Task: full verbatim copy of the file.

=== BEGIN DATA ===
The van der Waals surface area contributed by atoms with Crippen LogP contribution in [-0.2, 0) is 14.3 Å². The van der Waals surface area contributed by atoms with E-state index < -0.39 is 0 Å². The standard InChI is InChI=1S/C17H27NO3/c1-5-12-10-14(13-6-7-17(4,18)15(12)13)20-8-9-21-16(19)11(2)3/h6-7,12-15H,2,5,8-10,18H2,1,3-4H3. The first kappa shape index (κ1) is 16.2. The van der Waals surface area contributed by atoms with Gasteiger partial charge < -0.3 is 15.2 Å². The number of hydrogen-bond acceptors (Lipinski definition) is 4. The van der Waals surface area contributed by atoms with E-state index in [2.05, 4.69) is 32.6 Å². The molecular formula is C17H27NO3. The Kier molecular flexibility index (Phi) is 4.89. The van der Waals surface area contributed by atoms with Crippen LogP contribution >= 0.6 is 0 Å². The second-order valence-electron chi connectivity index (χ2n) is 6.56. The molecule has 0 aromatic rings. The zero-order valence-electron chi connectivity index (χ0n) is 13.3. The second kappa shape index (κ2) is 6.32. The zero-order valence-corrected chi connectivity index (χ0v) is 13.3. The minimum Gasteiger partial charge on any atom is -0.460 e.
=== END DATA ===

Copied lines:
The van der Waals surface area contributed by atoms with Crippen LogP contribution in [-0.2, 0) is 14.3 Å². The van der Waals surface area contributed by atoms with E-state index < -0.39 is 0 Å². The standard InChI is InChI=1S/C17H27NO3/c1-5-12-10-14(13-6-7-17(4,18)15(12)13)20-8-9-21-16(19)11(2)3/h6-7,12-15H,2,5,8-10,18H2,1,3-4H3. The first kappa shape index (κ1) is 16.2. The van der Waals surface area contributed by atoms with Gasteiger partial charge < -0.3 is 15.2 Å². The number of hydrogen-bond acceptors (Lipinski definition) is 4. The van der Waals surface area contributed by atoms with E-state index in [2.05, 4.69) is 32.6 Å². The molecular formula is C17H27NO3. The Kier molecular flexibility index (Phi) is 4.89. The van der Waals surface area contributed by atoms with Crippen LogP contribution >= 0.6 is 0 Å². The second-order valence-electron chi connectivity index (χ2n) is 6.56. The molecule has 0 aromatic rings. The zero-order valence-electron chi connectivity index (χ0n) is 13.3. The second kappa shape index (κ2) is 6.32. The zero-order valence-corrected chi connectivity index (χ0v) is 13.3. The minimum Gasteiger partial charge on any atom is -0.460 e.